I’m in a bit of a funk today . . .

April 24, 2008

With all the Hillary crowing, though nothing of substance has changed about the situation, and with the news of the promotion of the collaborator Petraeus, so I think I’m gonna try to write a novel.

I do want to comment though on this talk that Justin gave in Maine about the Israel Lobby.  (There are two separate links as the talk was published in two parts).

I’ve always felt that Justin misses an important point about the Israel Lobby which is the flip side of a point missed by a lot of the left-liberal critics of Walt-Mearsheimer.  Indeed I’ve found that most of the liberal critics tend to generally agree with the characterization of the Lobby itself but bristle at the idea that it bears the degree of responsibility for the Iraq War implied by Walt and Mearsheimer.

In fairness I myself struggled for a long time to arrive at a satisfactory answer to this question, and here it is:  It is undoubtedly true that Bush wanted to invade Iraq from Day One for Freudian reasons if for no other.  But the role of the Israel Lobby was a crucial one, and what it can be directly blamed for may well be an even worse indictment than to blame it for the Iraq War alone.

In the first year after 9/11, there was much hope that Bush would be a responsible statesman and make 9/11 a cause for international cooperation against terrorism and not for a clash of civilizations.  This very much included his largely balanced public statements on Israel/Palestine for much of this time.  But nonetheless threaded through all of this was Bush and Company’s consistent determination to attack Iraq.

What happened in my judgement sometime in the summer or fall of 2002 is that the Israel Lobby came to Bush and said “We’ll give you all the political support you need to invade Iraq, but in exchange you have to reorient the rhetoric around your ‘war on terrorism’, to make it in fact a clash of civilizations and not merely a rallying cry for the world community.”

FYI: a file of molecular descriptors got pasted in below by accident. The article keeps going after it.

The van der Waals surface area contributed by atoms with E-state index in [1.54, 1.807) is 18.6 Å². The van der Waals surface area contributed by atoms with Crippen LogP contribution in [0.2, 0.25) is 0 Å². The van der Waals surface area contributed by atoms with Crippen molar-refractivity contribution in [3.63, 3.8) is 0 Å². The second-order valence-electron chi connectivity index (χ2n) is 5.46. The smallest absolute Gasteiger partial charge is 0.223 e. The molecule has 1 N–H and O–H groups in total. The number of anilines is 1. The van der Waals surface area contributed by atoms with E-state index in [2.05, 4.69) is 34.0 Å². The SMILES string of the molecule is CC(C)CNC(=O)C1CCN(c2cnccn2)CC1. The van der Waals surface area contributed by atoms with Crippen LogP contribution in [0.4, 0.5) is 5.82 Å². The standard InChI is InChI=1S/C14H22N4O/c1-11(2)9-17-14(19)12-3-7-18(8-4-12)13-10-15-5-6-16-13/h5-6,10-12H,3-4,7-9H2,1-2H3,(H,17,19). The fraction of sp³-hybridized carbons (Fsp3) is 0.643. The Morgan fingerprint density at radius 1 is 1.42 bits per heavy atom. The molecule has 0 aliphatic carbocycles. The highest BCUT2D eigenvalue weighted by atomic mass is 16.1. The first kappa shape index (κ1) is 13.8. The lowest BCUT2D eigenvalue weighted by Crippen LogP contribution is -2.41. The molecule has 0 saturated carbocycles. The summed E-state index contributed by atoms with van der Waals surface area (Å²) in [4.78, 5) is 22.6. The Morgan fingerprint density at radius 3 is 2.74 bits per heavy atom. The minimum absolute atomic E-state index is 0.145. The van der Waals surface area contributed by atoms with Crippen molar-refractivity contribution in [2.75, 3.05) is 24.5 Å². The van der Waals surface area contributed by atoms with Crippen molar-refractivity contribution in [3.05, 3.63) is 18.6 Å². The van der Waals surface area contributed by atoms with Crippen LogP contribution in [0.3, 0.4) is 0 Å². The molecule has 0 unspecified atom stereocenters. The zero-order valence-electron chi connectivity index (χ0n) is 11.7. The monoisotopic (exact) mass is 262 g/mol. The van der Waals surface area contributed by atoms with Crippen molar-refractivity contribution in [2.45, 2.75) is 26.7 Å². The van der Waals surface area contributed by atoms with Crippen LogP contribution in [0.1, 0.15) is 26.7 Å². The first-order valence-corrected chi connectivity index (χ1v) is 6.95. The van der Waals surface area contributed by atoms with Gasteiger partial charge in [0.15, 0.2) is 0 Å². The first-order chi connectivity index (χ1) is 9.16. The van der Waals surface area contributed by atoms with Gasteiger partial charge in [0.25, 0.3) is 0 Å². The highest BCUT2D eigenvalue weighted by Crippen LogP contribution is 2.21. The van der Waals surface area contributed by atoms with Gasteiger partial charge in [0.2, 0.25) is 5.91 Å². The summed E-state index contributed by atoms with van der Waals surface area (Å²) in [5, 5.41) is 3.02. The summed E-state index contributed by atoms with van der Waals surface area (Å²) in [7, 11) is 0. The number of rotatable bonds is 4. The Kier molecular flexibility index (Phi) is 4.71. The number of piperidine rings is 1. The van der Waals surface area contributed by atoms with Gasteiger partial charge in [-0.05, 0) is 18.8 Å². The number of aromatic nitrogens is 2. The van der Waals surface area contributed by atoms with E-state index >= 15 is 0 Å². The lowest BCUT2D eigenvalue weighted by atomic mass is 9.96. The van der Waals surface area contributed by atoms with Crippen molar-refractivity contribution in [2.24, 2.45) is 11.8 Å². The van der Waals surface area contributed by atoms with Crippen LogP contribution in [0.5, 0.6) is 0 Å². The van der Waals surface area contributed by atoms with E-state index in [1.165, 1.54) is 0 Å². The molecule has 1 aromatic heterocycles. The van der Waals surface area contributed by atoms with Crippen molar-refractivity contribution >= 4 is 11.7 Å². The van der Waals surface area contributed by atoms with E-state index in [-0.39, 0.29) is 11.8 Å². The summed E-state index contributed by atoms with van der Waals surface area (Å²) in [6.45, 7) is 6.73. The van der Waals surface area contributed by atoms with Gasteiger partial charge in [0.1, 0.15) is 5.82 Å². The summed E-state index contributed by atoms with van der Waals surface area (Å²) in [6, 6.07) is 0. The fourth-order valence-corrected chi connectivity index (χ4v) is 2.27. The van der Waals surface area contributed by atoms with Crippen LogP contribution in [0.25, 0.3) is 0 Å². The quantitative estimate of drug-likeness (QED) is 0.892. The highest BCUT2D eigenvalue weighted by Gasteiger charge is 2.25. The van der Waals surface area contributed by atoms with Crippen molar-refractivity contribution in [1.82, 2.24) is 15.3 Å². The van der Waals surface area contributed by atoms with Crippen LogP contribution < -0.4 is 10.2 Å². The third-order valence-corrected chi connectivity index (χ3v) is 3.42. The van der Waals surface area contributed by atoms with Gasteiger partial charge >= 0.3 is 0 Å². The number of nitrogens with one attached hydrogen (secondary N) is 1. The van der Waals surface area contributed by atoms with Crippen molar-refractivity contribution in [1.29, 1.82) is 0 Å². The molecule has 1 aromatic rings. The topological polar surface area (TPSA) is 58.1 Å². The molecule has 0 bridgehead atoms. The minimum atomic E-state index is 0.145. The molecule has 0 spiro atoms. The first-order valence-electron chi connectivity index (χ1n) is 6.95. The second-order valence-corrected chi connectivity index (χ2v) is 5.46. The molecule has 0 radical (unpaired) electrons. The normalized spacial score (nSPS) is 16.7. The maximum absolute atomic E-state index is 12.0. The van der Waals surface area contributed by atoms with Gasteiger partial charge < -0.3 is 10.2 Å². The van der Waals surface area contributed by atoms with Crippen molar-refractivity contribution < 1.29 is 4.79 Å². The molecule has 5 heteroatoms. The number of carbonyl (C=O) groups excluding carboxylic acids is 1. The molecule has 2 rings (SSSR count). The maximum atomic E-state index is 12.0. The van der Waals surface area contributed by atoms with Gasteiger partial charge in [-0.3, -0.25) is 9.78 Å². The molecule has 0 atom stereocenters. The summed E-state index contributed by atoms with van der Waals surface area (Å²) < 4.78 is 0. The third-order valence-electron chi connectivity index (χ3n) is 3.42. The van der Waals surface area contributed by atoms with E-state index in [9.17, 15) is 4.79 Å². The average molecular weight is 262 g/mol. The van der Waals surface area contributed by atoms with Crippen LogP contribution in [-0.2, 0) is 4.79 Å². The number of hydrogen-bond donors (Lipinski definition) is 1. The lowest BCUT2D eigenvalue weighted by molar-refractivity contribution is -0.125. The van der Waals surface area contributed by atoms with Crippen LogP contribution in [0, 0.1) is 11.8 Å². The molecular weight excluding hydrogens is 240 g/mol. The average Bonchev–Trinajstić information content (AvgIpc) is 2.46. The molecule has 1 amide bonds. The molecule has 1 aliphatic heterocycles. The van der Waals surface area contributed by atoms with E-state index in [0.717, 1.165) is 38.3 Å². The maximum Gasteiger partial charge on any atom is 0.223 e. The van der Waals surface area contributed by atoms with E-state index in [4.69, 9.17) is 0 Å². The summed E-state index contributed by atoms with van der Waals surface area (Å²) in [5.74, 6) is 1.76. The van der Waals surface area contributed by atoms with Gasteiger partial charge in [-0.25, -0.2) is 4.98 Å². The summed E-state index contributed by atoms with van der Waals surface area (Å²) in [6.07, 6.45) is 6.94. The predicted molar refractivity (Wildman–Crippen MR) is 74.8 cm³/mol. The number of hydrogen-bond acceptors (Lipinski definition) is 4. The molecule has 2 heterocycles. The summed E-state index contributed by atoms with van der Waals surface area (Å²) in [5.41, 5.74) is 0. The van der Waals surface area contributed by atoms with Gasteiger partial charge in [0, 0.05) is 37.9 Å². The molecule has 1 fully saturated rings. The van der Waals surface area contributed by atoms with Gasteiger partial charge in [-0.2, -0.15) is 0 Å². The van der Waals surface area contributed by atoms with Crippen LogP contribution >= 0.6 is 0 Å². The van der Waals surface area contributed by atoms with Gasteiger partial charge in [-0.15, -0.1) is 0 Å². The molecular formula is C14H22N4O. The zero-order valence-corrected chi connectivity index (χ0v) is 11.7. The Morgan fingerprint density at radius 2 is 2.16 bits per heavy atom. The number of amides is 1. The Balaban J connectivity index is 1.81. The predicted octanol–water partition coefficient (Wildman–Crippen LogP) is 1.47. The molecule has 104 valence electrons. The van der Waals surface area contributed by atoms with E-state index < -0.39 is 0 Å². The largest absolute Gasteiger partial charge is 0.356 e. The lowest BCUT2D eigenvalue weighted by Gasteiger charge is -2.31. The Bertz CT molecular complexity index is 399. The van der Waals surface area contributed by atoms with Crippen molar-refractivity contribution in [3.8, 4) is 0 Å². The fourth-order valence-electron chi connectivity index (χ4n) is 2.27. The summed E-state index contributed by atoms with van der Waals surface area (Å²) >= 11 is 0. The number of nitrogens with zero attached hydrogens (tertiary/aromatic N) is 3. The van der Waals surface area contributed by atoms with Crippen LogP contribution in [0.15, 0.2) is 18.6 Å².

One important point in this connection is how the “war on terrorism”, an already problematic formulation, became simply the “war on terror” of ghastly Orwellian implications.  It was the Israelis who first introduced this noxious totalitarian nostrum in the spring of 2002 by speaking simply of “terror” instead of “terrorism”, and it got stuck in the American lexicon ever since.

So, in short, no, Israel did not by itself get us into Iraq, but what it actually did may well have been much worse.


8 Responses to “I’m in a bit of a funk today . . .”

  1. just wondering what examples of crucial israel-lobby-bound support from fall ’02 or thereabouts you would point to.

  2. teageegeepea Says:

    I really don’t think Bush has attempted to make this a clash of civilizations. The neo-conservative vision was precisely what Samuel Huntington’s book was written against. I discuss it here.

  3. brooklyncopperhead Says:

    Absolutely, Huntington was not in favor of a clash of civilizations just because he was warning of the possibility, just as Malthus was not in favor of the depletion of the world’s food supply just because he warned of the possibility. Important though the point may be, its not germain to what I was trying to say.

  4. petey Says:

    “It is undoubtedly true that Bush wanted to invade Iraq from Day One for Freudian reasons if for no other.”

    thank you thank you thank you. this was never about oil, which saddam would have been glad to sell. it was worse: it was the use of the US armed forces for personal ends, which is even more debased than using it to get american companies easier access to oil.

  5. teageegeepea Says: